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Grace Coker, our maths specialist, considers how rehearsing a teaching technique outside of the classroom can support practitioners to enhance their teaching skills and embed habits.

I’ll never forget the time I took part in a role play exercise as part of a job interview. It involved speaking to a ​parent’ who took a pretend phone call during the conversation. There was gesticulation and heated words. Not by me, I might add. I genuinely wanted the earth to swallow me up.

Role play – for some reason – has always felt slightly uncomfortable and awkward.

Fast forward a few years and I have a better understanding of what role play is and isn’t, and how it can be used purposefully. It’s an opportunity to rehearse, practise, and perfect a technique. I’m using it more and more in the professional development I plan and deliver.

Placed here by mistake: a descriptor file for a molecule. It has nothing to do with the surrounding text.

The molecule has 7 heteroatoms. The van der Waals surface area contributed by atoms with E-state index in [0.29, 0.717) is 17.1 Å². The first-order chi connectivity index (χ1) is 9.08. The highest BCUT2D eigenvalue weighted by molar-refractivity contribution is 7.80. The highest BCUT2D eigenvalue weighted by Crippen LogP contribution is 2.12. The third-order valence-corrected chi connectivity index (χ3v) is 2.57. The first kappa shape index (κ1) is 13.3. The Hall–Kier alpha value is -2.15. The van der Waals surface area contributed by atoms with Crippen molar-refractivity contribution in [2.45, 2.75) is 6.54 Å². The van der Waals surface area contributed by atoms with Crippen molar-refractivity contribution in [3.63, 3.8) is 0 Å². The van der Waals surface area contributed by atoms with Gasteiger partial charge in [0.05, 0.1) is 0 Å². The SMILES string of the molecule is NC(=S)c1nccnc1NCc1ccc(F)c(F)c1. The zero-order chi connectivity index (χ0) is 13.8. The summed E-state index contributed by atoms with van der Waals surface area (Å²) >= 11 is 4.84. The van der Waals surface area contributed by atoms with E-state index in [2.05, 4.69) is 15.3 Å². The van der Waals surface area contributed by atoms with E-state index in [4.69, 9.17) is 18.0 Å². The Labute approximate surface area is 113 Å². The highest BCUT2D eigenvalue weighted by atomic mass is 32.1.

In my experience, role play isn’t as widely used in education as other professions. For example, in the NHS, police, and corporate jobs, it’s used as part of recruitment, training, and continuous professional development.

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